|Index||9 reviews in total|
This offbeat little film tells the story of a team at the tail-end of the Negro Leagues and their struggle to fight the corrupt ownership of the league. It is similar in tone to "A League of Their Own" but came earlier and is less glossy and, in my opinion, more fun. There are some good points made in it about racism and the athlete as commodity, but the film doesn't take itself too seriously and is never preachy or heavy-handed. It's an easy-going film which is great fun to watch. The cast is fantastic--Billy Dee Williams was never smoother or more charming, James Earl Jones appears to be having the time of his life, and the supporting cast is full of young versions of actors who went on on to bigger things. If you are used to seeing Jones only as a grand elder statesman of acting, check out this film where he plays his role with a lot of humor and energy and a sexy twinkle in his eye.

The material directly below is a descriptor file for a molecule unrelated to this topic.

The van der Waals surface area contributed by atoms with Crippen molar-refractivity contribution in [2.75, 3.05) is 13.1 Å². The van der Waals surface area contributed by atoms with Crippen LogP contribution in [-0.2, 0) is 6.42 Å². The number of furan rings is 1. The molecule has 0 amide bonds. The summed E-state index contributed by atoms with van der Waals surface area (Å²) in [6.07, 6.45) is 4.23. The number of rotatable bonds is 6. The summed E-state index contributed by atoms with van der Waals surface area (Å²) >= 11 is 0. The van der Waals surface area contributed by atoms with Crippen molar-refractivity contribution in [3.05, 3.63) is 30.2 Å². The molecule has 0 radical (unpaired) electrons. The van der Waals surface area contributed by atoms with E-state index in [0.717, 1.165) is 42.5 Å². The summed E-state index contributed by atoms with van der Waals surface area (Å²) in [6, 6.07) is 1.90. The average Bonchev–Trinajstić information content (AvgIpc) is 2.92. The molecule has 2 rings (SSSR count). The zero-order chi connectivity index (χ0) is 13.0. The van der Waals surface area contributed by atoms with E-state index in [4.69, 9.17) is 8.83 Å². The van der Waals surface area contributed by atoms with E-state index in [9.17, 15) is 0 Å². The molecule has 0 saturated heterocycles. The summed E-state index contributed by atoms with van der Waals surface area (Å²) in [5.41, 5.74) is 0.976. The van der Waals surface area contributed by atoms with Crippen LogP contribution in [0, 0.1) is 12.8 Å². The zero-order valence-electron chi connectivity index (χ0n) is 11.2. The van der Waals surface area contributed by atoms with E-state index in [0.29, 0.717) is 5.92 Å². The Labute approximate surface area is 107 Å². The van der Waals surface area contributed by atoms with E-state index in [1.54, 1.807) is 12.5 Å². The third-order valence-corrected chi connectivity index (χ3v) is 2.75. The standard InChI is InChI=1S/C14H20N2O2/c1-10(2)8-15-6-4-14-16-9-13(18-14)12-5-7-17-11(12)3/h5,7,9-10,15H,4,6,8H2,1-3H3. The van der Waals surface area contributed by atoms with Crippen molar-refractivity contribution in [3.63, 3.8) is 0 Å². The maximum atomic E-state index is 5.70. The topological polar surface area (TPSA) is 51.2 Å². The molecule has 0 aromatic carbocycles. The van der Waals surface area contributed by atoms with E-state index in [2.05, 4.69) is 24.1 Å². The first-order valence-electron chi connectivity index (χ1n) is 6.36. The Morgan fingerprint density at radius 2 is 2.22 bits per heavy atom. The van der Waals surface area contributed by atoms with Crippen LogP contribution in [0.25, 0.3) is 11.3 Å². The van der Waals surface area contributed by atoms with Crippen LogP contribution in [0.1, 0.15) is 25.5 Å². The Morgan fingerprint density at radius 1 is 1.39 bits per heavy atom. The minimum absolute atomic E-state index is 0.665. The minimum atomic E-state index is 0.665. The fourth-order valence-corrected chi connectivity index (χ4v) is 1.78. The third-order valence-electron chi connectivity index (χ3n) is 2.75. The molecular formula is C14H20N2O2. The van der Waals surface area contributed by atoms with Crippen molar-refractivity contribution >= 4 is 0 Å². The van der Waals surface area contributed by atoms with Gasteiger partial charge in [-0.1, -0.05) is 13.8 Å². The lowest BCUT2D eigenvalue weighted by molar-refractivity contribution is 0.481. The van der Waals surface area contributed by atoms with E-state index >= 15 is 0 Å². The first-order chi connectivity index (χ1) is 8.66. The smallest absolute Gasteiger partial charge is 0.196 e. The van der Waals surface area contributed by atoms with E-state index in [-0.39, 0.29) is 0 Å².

They just don't make `em like this anymore. James Earl Jones, Billy Dewilliams, Richard Prior and Stan Shaw play their parts to perfection. The music is excellent, capturing the flavor of the times. There are some huge belly-laughs and the plot keeps one interested throughout. Great sports movie.
in response to 'blaploitation', motown's magnate produces a great 'hilariblax'film. great chance to see the godfathers of black comedy (r.pryor), black leading men (b.d.williams) and high black drama (j.e. jones). as an educator it's good to find films that can speak on the life and times of America's pastime in a darker light.As important as k.burns baseball series, could have even been used to more vividly illustrate the 2nd part of his work 'shadowball'. A film the whole family can enjoy--as well as my whole class.Every semester I show this excellent film to my students. it never fails to prompt kids to ask more questions about the '20's & 3o's in America and also questions about race relations. mr.ford calls it my favorite baseball movie of all times.